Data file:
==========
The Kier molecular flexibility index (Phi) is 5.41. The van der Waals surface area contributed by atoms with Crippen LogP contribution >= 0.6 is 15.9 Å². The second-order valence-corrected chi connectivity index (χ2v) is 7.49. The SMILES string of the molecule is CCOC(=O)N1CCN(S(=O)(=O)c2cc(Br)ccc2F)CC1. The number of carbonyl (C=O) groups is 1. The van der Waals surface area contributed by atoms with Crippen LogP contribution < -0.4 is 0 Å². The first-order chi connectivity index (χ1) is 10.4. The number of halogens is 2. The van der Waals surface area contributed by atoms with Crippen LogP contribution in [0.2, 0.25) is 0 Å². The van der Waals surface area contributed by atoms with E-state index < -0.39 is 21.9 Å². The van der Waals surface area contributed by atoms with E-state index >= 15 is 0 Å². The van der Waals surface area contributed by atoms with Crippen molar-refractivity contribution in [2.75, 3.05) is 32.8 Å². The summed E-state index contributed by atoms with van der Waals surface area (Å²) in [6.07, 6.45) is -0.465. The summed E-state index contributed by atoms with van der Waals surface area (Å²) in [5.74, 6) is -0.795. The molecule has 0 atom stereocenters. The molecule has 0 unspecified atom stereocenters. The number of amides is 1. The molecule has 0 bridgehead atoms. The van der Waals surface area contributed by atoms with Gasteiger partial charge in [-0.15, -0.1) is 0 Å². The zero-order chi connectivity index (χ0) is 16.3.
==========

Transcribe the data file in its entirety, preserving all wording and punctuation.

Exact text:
The Kier molecular flexibility index (Phi) is 5.41. The van der Waals surface area contributed by atoms with Crippen LogP contribution >= 0.6 is 15.9 Å². The second-order valence-corrected chi connectivity index (χ2v) is 7.49. The SMILES string of the molecule is CCOC(=O)N1CCN(S(=O)(=O)c2cc(Br)ccc2F)CC1. The number of carbonyl (C=O) groups is 1. The van der Waals surface area contributed by atoms with Crippen LogP contribution < -0.4 is 0 Å². The first-order chi connectivity index (χ1) is 10.4. The number of halogens is 2. The van der Waals surface area contributed by atoms with Crippen LogP contribution in [0.2, 0.25) is 0 Å². The van der Waals surface area contributed by atoms with E-state index < -0.39 is 21.9 Å². The van der Waals surface area contributed by atoms with E-state index >= 15 is 0 Å². The van der Waals surface area contributed by atoms with Crippen molar-refractivity contribution in [2.75, 3.05) is 32.8 Å². The summed E-state index contributed by atoms with van der Waals surface area (Å²) in [6.07, 6.45) is -0.465. The summed E-state index contributed by atoms with van der Waals surface area (Å²) in [5.74, 6) is -0.795. The molecule has 0 atom stereocenters. The molecule has 0 unspecified atom stereocenters. The number of amides is 1. The molecule has 0 bridgehead atoms. The van der Waals surface area contributed by atoms with Gasteiger partial charge in [-0.15, -0.1) is 0 Å². The zero-order chi connectivity index (χ0) is 16.3.